Prior to the Second World War, the city of Lodz served as one of Poland’s industrial centers, with an abundance of textile factories and an active labor movement. Lodz also boasted a Jewish population of over 200,000, making it second in size only to Warsaw. With such a large Jewish presence and a bustling local economy came a diverse cultural life that included popular music from around the world, numerous theater companies, an active press, and many civic organizations. However, beginning in September 1939, the Nazi occupation drastically changed all that. Within a few months, the Jewish population of Lodz was forced into a ghetto and closed off from the rest of the world. There, they faced constant hunger, disease, and deportation, but in the face of such suffering, they found that music helped sustain them. Through their songs, they left behind a cultural record that speaks to both the terrors they endured and their capacity to survive.
In Singing for Survival, Gila Flam examines this cultural record to provide a picture of ghetto life through a unique lens. Basing her work upon interviews with survivors and the extant archival records of the Lodz Jewish community, Flam, herself the daughter of survivors from Lodz, describes the ghetto’s struggles through the songs composed and sung by its occupants.
Early in the ghetto’s existence organized performances kept alive the cultural life of the community. Professional artists created theatrical song revues, and Zionist youth groups held gatherings filled with songs of life and hope. After 1942, however, when circumstances no longer allowed for organized performances, singing continued in both domestic and work settings, as residents sought to buoy each other’s spirits and to distract themselves from their struggles.
Written in Yiddish, most of the songs they sang drew upon the popular melodies of the day, but their lyrics reflected a different reality. In describing the ghetto’s harsh conditions and the community’s uncertain future, the ghetto’s lyricists employed blunt descriptions and black humor, sarcasm and irony, to convey the horror of their situation. They frequently made Chaim Rumkowski the subject of their songs, crafting sardonic barbs about the authoritarian head of the city’s Jewish Council, bitterly and cynically “honoring” the man most responsible for the highly regimented distribution of food and organization of Jewish labor in the ghetto.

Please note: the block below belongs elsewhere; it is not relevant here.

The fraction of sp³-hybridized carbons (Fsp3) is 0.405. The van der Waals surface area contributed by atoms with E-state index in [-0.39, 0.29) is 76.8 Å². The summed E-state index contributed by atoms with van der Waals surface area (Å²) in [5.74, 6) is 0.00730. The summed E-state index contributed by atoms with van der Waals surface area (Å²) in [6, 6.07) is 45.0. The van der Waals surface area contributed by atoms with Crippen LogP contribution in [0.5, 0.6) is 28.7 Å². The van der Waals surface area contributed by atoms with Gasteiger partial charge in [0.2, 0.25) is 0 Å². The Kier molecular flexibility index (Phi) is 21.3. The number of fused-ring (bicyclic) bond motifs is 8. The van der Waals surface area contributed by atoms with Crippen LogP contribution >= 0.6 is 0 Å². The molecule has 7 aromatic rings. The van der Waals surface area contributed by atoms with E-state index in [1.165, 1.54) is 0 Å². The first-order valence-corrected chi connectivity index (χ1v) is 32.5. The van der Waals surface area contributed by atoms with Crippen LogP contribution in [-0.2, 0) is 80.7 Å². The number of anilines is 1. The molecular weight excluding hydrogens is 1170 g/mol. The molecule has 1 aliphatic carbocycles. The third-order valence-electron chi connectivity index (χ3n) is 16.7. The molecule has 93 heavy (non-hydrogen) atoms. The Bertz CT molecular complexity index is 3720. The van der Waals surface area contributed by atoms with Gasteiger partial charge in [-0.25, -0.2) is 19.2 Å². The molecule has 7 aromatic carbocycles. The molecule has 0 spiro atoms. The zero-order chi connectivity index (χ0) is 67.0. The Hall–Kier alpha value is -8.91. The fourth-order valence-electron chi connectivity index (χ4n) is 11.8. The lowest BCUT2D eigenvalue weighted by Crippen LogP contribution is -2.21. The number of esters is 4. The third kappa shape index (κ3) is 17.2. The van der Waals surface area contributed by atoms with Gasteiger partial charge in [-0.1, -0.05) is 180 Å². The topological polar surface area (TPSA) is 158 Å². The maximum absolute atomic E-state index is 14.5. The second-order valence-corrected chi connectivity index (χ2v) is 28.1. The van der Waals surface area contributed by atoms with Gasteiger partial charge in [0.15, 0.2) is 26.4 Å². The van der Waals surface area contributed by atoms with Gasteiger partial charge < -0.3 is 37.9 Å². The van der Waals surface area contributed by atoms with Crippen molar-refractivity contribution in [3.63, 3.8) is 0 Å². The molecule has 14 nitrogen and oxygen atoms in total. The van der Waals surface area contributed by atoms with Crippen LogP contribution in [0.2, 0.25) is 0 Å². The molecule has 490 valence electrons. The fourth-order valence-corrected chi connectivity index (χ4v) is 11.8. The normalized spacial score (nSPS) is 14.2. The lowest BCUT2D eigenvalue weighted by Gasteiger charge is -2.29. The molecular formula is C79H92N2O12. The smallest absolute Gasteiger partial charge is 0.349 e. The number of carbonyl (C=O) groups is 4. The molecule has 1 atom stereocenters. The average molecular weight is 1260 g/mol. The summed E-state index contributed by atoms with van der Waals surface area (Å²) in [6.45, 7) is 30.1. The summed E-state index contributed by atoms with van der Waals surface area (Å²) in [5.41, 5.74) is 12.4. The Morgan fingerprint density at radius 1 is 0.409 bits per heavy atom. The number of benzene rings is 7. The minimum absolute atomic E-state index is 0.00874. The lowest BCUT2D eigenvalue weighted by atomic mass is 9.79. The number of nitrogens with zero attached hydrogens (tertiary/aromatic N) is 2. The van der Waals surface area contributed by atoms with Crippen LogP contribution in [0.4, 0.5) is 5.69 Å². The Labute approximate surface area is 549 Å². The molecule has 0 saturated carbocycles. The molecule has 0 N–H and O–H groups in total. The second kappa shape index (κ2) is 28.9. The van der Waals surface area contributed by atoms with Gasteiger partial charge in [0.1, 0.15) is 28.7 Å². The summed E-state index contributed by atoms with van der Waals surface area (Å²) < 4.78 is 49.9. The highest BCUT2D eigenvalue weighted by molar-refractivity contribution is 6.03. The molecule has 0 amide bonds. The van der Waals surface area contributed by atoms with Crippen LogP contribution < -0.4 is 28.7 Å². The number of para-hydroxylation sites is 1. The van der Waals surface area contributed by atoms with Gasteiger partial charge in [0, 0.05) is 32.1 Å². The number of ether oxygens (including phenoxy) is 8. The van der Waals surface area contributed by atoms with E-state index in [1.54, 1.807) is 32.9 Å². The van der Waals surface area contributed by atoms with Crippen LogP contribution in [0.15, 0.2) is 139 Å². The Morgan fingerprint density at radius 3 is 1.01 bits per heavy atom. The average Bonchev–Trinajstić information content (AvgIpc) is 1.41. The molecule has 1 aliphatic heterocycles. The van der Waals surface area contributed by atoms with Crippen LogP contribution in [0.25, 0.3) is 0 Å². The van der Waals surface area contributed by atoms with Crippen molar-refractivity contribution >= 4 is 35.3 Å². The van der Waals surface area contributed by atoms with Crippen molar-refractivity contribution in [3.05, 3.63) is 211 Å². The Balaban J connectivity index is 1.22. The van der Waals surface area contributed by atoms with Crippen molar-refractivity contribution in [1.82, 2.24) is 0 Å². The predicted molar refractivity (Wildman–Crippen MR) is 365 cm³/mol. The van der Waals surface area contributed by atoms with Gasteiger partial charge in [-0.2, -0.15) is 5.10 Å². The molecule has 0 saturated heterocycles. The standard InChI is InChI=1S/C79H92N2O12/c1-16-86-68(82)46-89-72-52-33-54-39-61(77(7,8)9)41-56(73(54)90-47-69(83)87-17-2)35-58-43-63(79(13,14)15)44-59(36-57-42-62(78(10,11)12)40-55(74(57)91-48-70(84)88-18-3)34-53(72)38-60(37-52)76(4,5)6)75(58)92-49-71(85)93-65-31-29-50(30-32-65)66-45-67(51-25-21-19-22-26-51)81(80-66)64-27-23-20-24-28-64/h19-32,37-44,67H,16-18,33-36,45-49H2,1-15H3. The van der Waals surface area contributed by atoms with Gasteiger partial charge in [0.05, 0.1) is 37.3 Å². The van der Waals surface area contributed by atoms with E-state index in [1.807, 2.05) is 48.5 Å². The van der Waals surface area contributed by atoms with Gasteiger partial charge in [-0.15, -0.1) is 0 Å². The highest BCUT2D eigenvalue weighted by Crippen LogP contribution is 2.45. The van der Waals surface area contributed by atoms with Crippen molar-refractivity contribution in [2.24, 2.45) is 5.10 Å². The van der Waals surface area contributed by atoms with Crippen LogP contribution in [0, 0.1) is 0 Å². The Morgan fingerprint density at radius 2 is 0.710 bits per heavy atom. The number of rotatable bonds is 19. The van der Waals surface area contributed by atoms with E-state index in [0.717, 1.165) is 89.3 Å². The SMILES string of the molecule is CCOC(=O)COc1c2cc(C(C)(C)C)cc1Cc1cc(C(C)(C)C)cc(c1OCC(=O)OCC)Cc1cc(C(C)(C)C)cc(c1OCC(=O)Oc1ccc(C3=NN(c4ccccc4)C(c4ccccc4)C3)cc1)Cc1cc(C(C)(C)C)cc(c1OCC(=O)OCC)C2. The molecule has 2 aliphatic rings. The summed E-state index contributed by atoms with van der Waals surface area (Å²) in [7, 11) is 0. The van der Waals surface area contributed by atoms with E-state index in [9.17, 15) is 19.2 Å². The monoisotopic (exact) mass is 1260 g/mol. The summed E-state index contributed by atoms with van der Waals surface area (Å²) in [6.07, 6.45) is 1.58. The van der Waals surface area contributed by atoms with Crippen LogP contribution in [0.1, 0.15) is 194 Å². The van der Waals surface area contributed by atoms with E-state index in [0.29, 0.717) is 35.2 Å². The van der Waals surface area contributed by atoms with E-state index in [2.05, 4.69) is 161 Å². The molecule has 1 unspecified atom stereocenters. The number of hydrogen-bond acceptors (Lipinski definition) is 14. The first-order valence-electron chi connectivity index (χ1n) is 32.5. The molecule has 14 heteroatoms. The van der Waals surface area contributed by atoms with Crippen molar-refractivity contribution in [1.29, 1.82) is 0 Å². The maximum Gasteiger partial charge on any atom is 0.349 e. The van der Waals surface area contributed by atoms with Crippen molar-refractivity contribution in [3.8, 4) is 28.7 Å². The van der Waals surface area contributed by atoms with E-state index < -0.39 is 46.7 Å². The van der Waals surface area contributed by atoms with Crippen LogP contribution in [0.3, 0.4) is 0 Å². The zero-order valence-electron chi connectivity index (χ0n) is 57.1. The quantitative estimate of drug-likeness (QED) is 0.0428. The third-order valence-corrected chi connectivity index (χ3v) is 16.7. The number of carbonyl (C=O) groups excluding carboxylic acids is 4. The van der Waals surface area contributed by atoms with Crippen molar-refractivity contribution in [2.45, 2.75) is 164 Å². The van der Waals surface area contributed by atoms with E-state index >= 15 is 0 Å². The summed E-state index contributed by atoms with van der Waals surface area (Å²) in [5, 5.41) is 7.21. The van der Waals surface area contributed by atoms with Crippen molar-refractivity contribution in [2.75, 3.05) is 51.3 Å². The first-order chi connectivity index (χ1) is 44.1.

Along with entertainment and distraction, then, the songs provided topical commentary -- sometimes cynical, often humorous -- on the conditions of the ghetto. The song, “What Shall We Do, Jews?” by the street performer, Yankele Hershkovitz, exhibits this topical bent:
What shall we do, Jews
When there is such tragedy?
What shall we do, people?
We have to eat, every day!
Because the stomach doesn’t want to know
Anything about our ghetto business,
It only screams and demands
To eat and eat some more.
Here comes our beloved winter
Bringing fear and terror,
We’ll sit in the Sukah for Purim,
And celebrate Simhat-Torah.
Our “president” Chaim
Is a good man,
And we’ll eat in the ghetto
Rolls with butter.
What shall we do Jews? ...
Regardless of the lyrics, to the ghetto residents, “singing was freedom, a means of escape from bitter reality even when a song text dealt with the evil events of the day.” Singing, it seems, meant survival, a simple form of spiritual resistance grounded in the “assertion of freedom … of life and of community.” Flam’s work attests to that.
Singing for Survival includes the lyrics of many ghetto songs in both romanized Yiddish and in English translation. The book also includes a glossary and a song index.
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|TABLE OF CONTENTS|
|A Note on Transliteration and Translation||xi|
|1 The Historical Context||9|
|Lodz: The Ghetto||9|
|Lodz: The Culture||16|
|2 Chaim Rumkowski: The Man and the Song||30|
|The Man: King of the Ghetto||30|
|The Song: A “Hit”||34|
|3 Yaakov and the Street Songs||49|
|The Street Songs||55|
|4 Domestic Songs||105|
|5 Other Contexts for Singing||128|
|The Youth Organization||153|
|6 The Contemporary Context: Commemoration Ceremonies||170|
|Index of Songs||205|